You know you're a different breed of athlete when you wear a T-shirt emblazoned with "My sport is your sport's punishment."
This particular breed is that of cross country runner.
The T-shirt message was a popular one Saturday at Masterson Station Park, site of the Henry Clay Invitational.
"I love that quote because it's true," said Adrian Lyttle, a Tates Creek junior who won the boys' race. "I'll have some of the football players come into class saying 'Oh, my gosh, we had to run so much yesterday.' Then I'll ask them, 'Did you run 10 miles?'
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"They go, 'Shut up, Adrian.' So it's kind of funny — we get a lot of respect as cross country runners. We really do come out here, we work very hard in the middle of the heat and early-morning practices."
The work is a year-round labor of love.
Like the thoroughbreds raised here, cross country has a breed that is born to run.
In Lyttle's case, he prepared for courses over hill and dale by spending most of his summer on an oval.
"He worked a lot on his own, ran the USA Junior track," Coach Chris Humboldt said. "Ran some 1:57 800s and, when we started practice, he was ready to go."
Most of Lyttle's teammates were running six or seven miles a day.
As the summer season wound down, Lyttle increased his mileage to 3 and 4 miles, then 6, 8 and, finally, 10.
"It was really fun getting ready for this race," he said.
While running is a means to an end in some sports, running is cross country's end.
Lafayette sophomore Mia Cornette, who won the girls' race at Masterson Station, trains year round. She has gone from cross country to indoor track, outdoor track, summer training and back to cross country.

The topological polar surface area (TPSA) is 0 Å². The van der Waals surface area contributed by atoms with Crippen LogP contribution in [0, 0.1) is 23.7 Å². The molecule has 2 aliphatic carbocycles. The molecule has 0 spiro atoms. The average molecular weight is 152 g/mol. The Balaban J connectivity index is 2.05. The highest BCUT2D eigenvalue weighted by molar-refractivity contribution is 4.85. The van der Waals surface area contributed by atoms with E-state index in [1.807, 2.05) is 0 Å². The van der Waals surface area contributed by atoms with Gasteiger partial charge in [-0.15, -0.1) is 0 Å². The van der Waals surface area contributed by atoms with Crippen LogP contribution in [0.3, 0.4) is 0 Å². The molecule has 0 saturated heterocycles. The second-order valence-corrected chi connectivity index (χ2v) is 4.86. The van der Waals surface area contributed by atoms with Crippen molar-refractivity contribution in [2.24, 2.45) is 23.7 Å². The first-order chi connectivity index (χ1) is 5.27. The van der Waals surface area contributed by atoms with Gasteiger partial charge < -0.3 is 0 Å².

As for summer training, "I did a whole bunch. Our whole team did," Cornette said. "We all worked together. I went to running camp this year — the Morehead State cross country camp — and that was the best. All the girls there were so sweet and we all helped each other. I came back and I was running really well, so I was happy."
Cornette's physical stature defies her ability to run long distances at a fast pace. That requires strength and endurance, not necessarily size.
At 15, she weighs 85 pounds and was told recently by her doctor that she measures 4-foot-113⁄8.
"He had to add in the little three-eighths because, I don't know, he just wanted to taunt me or something," she said with a laugh.
She jokes about not being able to run middle school races anymore, "which I miss because I like running with all the girls that are my height."
There's no joking about running, though.
Cornette, who won Saturday's race by more than a minute, is determined to break 19 minutes for 5,000 meters (3.1 miles) this season.
That will require many more miles. Lafayette, which won the girls' team title Saturday, also has prepared all summer.
"They focused on just getting some long, slow runs in and doing a lot of team-bonding stuff," Coach Tom Stickel said. "We went to King's Island together and a lot of things like that. More just a lot of group runs and meeting at different places, different parks, to try to keep it interesting and exciting for them."
The Lafayette girls' workouts usually drew 15 to 20 runners and averaged about 7 or 8 miles a workout.
"It's nice when you can finally get them to the point where you say 'eight or nine (miles) today' and they just kind of take it as 'oh, OK,'" Stickel said. "You want to get that mindset where that's just a routine and just go at it."
For sport, not punishment.